Congenital heart disease forces six in ten parents to work less or give up job

20 November 2017        

Category: Survival and support

New statistics that we’ve released today show the true cost of congenital heart disease on UK families. Parents reveal the challenges they face, and ask for support for our Christmas Appeal.

Child's drawing about living with a heart condition

Calum Morris, aged 11, drawing of the journey to his heart getting better.

We spoke with nearly 600 UK parents who have a child living with a congenital heart defect, to better understand the devastating impact these conditions have on young people and their loved ones.  

True Cost

Our survey shows that nearly six in ten parents say they have been forced to work less or give up their careers entirely following their child’s diagnosis, with over half admitting this has put a significant strain on the family finances. Nearly all parents we spoke to say they have lost sleep because of the worry caused by their child’s illness.

The survey showed just how isolating congenital heart disease can be for parents, as over three quarters say they feel that no-one understands what they are going through, while half say they have lost friends since their child has been diagnosed. 

John Morris is the father of Calum Morris, aged 11. Calum was diagnosed with Truncus Arteriosus meaning he was born without one of the main arteries in his heart. He has had to undergo four major surgeries in his short life and faces a future of repeated operations.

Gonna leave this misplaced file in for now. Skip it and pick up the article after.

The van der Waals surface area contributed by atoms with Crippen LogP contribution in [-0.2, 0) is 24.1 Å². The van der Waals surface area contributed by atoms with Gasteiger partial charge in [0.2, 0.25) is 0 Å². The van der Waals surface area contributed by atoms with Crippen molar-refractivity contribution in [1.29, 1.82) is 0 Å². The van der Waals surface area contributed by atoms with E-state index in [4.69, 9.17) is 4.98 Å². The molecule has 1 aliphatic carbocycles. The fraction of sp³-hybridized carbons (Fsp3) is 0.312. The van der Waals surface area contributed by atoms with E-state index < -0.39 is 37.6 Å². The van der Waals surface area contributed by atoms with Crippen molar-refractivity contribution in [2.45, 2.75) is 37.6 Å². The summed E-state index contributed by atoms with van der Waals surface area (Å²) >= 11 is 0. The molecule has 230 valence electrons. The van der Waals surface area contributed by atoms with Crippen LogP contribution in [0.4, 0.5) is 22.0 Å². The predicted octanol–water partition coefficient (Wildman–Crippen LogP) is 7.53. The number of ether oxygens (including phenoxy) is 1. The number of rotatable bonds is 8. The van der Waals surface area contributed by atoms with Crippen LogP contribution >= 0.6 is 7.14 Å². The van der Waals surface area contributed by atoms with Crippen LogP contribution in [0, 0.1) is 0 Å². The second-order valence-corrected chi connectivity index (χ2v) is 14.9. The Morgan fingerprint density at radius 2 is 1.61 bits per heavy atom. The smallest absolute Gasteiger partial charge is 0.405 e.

John explains: “Lots of families split when they go through something like this as they can’t cope, which is really sad. But we try to maintain a bit of normality and talk to each other as much as we can. We feel truly blessed to have such an inspirational fighter like Calum to call our own. Calum changed our lives – he won't be defined by his condition but instead by his amazing personality and determination.”

infographic showing stats: 77% said they feel no-one understands what they are going through. 57% said they have been forced to work less or give up their careers entirely following their child’s diagnosis. 50% say they have lost friends since their child has been diagnosed. 53% admitted it has put a significant strain on the family finances

Christmas Appeal

The stories of families like Calum’s, and the statistics released today show the continued need for life saving research into congenital heart disease, which affects around 4,000 UK children each year. Although recent advances mean most children diagnosed with a congenital heart defect grow up to become adults, many face the prospect of multiple surgical operations, and sadly around 400 children each year still die before they reach school age.

Talking about the impact of his son’s heart condition, John adds:

“Having a child with congenital heart disease impacts your life in so many ways, which is why I’m supporting the BHF’s Christmas Appeal. My wife Nicola and I have been in and out of the hospital ward since Calum was born, each time on tenterhooks until he wakes up from surgery.  

Infographic of stat: 55% of parents have argued with their partner about their child's condition

Dr Mike Knapton, Associate Medical Director at the BHF, added:

“Around 4,000 children across the UK are diagnosed with a congenital heart defect each year. These findings show the real impact this can have on the entire family and the daily struggles that parents up and down the UK have to contend with. 

With many parents being forced to give up work and cope with a loss of income, we need to do more to improve the lives of children living with a heart condition and minimise the impact it has on their lives and their family, which is why we’ve launched our Christmas Appeal. Through your generosity, and our research, we can improve the outcomes of thousands of children and their loved ones."

Money raised through the BHF’s Christmas Appeal will help fund the vital research that helps to keep tiny hearts beating. Visit christmas.bhf.org.uk to make a donation to the BHF this Christmas. 

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